Who responds to a firefighter’s worst day?

Initiative #13: Helping firefighters deal with the stress of routine and extraordinary events

From the March issue of Firehouse® Magazine

By Chief Ronald J. Siarnicki

We come into your home on the worst day of your life. We are trained firefighters. We’re ready to respond. We’re calm and professional. Some might say we’re unflappable in the face of danger. But what’s going on inside our heads when the emergency is over? We’re human too.

Sometimes what we witness during a call hits too close to home or the pressures of life outside the firehouse seem insurmountable. Before we know it, the walls we’ve established to protect ourselves emotionally begin to crack. We’re often the last to notice. But if they aren’t shored up, those walls might come crashing down.

The Personal Side of Public Safety:

We are all different. It can be hard for us to understand what’s going on with another firefighter who has responded to the same calls we have. A seemingly routine response for one firefighter may be the final trigger that unleashes bottled up pain in another.
Like many of you, I’ve listened to firefighters and their families dealing with pressures in their lives, but had no idea how serious the issues really were. Firefighters are dealing with problems inside and outside the fire department that can impact their performance and mental well-being. Do any of these sound familiar?

• Another call to extricate the bodies of teens from a horrific crash leaves you too worried about your own kids to focus.
• A house fire was caused by a senior citizen leaving food on the stove, something your Mom has done repeatedly.
• Bills are unpaid and creditors are calling because you’ve been laid-off from your full-time job for months with no prospects in sight.
• The time to permanently hang up the helmet is getting closer and you don’t know how you’ll fill the void.

Undoubtedly, the path we’ve chosen is physically and psychologically filled with extreme highs and lows. Forbes Magazine rated firefighter as the most stressful job of 2015. Firefighting is consistently rated in the top three most stressful jobs by organizations such as CareerCast.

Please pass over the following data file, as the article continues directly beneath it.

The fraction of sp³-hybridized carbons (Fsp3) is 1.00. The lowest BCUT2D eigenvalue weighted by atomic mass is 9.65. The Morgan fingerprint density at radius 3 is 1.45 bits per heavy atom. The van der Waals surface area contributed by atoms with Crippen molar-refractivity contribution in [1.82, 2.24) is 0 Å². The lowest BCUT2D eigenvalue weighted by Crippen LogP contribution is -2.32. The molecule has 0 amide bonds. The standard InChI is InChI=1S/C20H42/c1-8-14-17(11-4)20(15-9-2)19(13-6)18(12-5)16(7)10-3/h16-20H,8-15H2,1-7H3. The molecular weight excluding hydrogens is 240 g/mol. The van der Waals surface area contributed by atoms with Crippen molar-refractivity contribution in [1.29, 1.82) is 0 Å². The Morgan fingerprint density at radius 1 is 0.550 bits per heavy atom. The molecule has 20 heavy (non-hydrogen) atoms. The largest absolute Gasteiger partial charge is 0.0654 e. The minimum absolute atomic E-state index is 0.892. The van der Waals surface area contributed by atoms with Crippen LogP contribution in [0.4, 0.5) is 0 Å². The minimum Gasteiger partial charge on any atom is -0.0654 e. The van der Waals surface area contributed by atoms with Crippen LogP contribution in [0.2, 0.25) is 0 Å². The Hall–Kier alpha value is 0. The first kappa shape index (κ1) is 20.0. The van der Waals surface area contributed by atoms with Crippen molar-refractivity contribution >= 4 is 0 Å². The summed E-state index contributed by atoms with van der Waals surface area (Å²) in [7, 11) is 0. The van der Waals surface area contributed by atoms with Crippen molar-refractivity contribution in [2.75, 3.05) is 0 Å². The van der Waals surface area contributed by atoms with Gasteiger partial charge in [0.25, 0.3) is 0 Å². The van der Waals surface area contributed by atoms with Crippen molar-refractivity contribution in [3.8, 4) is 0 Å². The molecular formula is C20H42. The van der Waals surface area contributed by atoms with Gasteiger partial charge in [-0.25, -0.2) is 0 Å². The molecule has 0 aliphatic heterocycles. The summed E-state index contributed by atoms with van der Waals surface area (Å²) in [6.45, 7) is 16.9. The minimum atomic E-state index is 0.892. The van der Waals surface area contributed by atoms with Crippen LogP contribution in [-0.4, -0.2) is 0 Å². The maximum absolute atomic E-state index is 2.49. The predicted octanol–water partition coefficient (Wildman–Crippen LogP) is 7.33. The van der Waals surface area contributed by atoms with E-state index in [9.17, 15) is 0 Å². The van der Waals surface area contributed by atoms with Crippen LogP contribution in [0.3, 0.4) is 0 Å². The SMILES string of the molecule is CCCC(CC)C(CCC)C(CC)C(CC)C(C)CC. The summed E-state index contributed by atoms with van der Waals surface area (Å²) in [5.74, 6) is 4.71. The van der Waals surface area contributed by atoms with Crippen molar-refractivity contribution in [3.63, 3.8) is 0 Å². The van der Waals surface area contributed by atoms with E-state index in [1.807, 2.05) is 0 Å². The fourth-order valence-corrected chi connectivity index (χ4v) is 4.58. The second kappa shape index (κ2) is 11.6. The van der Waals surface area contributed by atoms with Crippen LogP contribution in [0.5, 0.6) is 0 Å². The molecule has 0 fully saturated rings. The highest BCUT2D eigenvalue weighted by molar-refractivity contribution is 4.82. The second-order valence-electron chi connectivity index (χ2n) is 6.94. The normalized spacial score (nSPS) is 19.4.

Dr. Richard Gist, principal assistant to the director of the Kansas City (MO) Fire Department and NFFF behavioral health consultant observes: Every day firefighters have the same experiences as everyone else and they see what goes on in everyone else’s life. They do the work in dealing with the problems of living. Firefighters still have personal lives and personal lives have issues.

A new priority: Taking care of ourselves and each other through Initiative 13

Research studies and lessons learned from multiple line of duty death incidents such as September 11 (343), Charleston, SC(9), West, TX (10), and Yarnell, AZ (19) showed us something very important: No two firefighters will have the same reaction to the same stressful incident.
We also learned that a fire department is now three times more likely to experience a suicide than a line-of-duty death. There is no doubt the fire service is facing a national suicide problem.

Two years ago, the National Fallen Firefighters Foundation began to improve the way the fire service helps firefighters manage stress by developing the Firefighter Consensus Behavioral Health Model.

The Behavioral Health Model reinforces that there are varying stress thresholds that need to be considered when offering assistance following a traumatic event. It tells us that a person’s experiences, values and beliefs can impact how they react to any call.